People

Drew Trotter

Drew Trotter, a film critic, is the Executive Director of the Consortium of Christian Study Centers. He was for twenty-two years the Executive Director and President of the Center for Christian Study in Charlottesville, VA. He has taught biblical, theological, and cultural studies at the seminary level for more than fifteen years, and earned his Ph.D. in New Testament studies from Cambridge University. He is the regular movie essayist for the newsletter Critique and is the author of Interpreting the Epistle to the Hebrews (Baker, 1997).

MARS HILL AUDIO Journal

Volume 14

Guests on Volume 14: Thomas Cahill, on the story of How the Irish Saved Civilization; Mark Noll, on the history of Evangelical anti-intellectualism; Paul Davies, on God and time; William Lane Craig, on problems in the thinking of Paul Davies; Alan Jacobs, on the moral dumbing down of Louisa May Alcott's novel in the movie version of Little Women; Drew Trotter, on the moral indifference of filmmaker Quentin Tarantino; Cornelius Plantinga, Jr., on the need for a recovery of the meaning of sin; Eugene Genovese, on learning from the Southern Agrarians; and Ted Libbey, on J. S. Bach's St. John Passion.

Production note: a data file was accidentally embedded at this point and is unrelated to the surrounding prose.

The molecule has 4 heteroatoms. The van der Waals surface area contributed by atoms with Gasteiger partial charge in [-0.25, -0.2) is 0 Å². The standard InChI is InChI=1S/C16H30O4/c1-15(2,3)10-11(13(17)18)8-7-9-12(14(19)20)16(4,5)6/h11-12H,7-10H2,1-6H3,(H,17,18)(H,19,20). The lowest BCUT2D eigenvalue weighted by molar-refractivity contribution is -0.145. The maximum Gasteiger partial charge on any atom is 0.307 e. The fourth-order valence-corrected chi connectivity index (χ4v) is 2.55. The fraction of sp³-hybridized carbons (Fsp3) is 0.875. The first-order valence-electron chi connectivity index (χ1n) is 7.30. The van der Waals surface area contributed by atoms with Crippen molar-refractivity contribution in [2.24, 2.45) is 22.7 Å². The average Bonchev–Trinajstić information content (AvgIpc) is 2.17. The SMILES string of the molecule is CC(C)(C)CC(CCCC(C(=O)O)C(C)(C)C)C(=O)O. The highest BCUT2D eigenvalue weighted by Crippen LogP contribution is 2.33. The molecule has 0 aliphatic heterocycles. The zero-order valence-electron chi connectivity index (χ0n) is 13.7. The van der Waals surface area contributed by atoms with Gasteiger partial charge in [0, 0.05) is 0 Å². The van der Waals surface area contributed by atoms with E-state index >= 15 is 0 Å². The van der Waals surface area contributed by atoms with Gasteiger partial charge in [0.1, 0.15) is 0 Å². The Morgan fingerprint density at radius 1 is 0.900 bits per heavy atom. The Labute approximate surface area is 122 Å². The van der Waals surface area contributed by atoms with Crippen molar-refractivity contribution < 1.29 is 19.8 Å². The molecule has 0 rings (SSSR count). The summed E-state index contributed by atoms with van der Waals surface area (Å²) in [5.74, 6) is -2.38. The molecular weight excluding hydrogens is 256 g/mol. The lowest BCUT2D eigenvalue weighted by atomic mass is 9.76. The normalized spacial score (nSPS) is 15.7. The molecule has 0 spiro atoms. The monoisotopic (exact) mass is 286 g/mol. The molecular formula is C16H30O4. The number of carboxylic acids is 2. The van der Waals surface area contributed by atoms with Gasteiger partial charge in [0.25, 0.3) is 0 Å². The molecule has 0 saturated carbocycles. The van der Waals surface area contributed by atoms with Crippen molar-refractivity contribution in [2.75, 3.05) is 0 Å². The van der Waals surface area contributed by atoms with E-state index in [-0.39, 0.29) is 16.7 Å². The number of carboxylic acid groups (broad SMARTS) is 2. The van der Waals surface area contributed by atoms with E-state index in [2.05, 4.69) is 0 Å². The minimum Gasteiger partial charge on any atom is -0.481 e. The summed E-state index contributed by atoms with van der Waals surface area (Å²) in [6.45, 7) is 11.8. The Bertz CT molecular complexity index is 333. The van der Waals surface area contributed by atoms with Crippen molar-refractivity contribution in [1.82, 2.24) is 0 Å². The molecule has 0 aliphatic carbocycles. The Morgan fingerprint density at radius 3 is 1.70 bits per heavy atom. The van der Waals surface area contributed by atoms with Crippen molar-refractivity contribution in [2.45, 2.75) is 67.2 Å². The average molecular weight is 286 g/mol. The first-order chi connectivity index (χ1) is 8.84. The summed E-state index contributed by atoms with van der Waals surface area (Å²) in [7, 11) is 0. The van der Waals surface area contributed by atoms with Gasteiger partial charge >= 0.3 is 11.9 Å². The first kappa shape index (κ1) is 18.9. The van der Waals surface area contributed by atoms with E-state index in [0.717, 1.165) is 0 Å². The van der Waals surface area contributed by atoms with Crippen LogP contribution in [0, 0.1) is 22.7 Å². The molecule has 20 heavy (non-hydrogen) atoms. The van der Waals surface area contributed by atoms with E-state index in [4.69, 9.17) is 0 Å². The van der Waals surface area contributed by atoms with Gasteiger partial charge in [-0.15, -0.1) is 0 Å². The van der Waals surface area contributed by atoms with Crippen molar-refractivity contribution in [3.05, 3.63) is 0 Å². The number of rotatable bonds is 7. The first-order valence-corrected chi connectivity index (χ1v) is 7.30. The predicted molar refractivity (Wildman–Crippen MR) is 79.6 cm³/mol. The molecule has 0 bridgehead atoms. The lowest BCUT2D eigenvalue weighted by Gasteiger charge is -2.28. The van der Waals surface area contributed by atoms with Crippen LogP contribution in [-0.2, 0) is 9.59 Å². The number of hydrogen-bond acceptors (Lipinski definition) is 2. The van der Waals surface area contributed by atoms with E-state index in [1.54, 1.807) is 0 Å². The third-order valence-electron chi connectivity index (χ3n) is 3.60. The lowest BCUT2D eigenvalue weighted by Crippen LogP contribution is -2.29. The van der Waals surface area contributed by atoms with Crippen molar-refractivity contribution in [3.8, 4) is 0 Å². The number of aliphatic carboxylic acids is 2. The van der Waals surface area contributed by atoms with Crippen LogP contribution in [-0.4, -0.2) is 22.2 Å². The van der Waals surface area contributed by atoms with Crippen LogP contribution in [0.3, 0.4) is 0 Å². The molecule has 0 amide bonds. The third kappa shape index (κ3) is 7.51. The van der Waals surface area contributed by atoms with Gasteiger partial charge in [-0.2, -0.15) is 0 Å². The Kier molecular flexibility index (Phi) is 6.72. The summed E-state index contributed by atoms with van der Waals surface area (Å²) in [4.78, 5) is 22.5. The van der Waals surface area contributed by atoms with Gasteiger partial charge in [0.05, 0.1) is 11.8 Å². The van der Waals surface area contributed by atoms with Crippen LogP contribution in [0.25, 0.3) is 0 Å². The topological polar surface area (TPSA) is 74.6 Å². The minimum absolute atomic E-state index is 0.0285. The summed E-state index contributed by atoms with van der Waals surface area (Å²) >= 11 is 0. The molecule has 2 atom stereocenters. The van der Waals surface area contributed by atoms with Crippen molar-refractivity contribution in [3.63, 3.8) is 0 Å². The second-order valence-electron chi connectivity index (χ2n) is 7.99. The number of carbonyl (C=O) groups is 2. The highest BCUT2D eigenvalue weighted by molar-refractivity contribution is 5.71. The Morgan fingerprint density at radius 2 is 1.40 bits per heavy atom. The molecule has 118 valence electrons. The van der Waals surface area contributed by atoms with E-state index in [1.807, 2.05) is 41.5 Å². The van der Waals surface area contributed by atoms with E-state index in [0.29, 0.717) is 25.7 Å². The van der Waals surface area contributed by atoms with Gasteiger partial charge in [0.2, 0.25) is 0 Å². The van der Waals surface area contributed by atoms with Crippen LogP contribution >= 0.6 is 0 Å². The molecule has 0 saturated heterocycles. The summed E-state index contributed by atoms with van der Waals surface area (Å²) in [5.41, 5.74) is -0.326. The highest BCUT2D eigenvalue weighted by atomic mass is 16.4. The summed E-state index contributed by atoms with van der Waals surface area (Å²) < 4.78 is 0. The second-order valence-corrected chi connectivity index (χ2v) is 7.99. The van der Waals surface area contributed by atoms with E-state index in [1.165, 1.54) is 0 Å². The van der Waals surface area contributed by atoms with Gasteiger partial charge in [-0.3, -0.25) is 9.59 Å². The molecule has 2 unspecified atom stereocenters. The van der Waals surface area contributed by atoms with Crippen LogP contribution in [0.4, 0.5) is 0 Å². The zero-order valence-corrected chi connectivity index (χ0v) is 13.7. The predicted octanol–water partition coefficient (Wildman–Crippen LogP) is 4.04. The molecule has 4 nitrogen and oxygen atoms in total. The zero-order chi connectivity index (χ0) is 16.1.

MARS HILL AUDIO Journal

Volume 7

Guests on Volume 7: Dean Kenyon, on his fight for academic freedom at San Francisco State University; Phillip Johnson, on scientists' intolerance toward theories about intelligent design; Jane Metcalfe, on technology and community; John Hodges, on sacred music by Ralph Vaughan Williams; Dominic Aquila, on the late cultural critic, Christopher Lasch; Robert Royal, on "Reinventing the American People," multiculturalism and the shaping of national identity; Ted Prescott, on the British realist painter Lucian Freud; and Drew Trotter, on Steven Spielberg's Oscar-winning Schindler's List.

MARS HILL AUDIO Journal

Volume 5

Guests on Volume 5: David Aikman, on his novel When the Almond Tree Blossoms, and on the perpetual temptations of totalitarianism; Edward Ericson, Jr., on Solzhenitsyn's moral foundation and his criticism of modern Western culture; James Pontuso, on the spiritual dimensions of freedom; James Finn, on the United Nations World Conference on human rights; Ken Myers, on L. A. Law's Bob Jones graduate, and on how TV promotes glibness; Ralph C. Wood, on the backslidden comedy of novelist Peter De Vries; Stephen Bates, on textbooks and the First Amendment in Hawkins County, Tennessee; and Drew Trotter, on director Martin Scorsese's The Age of Innocence.